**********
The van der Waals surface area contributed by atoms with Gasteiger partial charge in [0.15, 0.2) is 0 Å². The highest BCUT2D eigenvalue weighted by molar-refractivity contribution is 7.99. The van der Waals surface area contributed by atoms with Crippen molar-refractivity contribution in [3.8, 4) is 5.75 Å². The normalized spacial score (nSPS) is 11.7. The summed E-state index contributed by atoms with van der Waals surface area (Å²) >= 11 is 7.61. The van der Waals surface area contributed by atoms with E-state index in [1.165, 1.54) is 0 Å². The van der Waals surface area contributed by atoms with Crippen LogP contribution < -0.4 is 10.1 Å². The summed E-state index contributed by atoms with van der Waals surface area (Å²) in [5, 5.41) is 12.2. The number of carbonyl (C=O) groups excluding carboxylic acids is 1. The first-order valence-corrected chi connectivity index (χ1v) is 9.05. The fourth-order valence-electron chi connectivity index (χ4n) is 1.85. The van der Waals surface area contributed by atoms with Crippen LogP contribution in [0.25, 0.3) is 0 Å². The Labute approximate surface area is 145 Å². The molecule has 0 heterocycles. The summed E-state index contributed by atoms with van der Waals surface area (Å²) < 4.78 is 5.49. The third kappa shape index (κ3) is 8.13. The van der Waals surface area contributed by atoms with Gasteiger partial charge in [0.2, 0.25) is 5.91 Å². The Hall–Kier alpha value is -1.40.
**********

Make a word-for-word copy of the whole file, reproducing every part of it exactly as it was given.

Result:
The van der Waals surface area contributed by atoms with Gasteiger partial charge in [0.15, 0.2) is 0 Å². The highest BCUT2D eigenvalue weighted by molar-refractivity contribution is 7.99. The van der Waals surface area contributed by atoms with Crippen molar-refractivity contribution in [3.8, 4) is 5.75 Å². The normalized spacial score (nSPS) is 11.7. The summed E-state index contributed by atoms with van der Waals surface area (Å²) >= 11 is 7.61. The van der Waals surface area contributed by atoms with E-state index in [1.165, 1.54) is 0 Å². The van der Waals surface area contributed by atoms with Crippen LogP contribution < -0.4 is 10.1 Å². The summed E-state index contributed by atoms with van der Waals surface area (Å²) in [5, 5.41) is 12.2. The number of carbonyl (C=O) groups excluding carboxylic acids is 1. The first-order valence-corrected chi connectivity index (χ1v) is 9.05. The fourth-order valence-electron chi connectivity index (χ4n) is 1.85. The van der Waals surface area contributed by atoms with Crippen LogP contribution in [0.25, 0.3) is 0 Å². The Labute approximate surface area is 145 Å². The molecule has 0 heterocycles. The summed E-state index contributed by atoms with van der Waals surface area (Å²) < 4.78 is 5.49. The third kappa shape index (κ3) is 8.13. The van der Waals surface area contributed by atoms with Gasteiger partial charge in [0.2, 0.25) is 5.91 Å². The Hall–Kier alpha value is -1.40.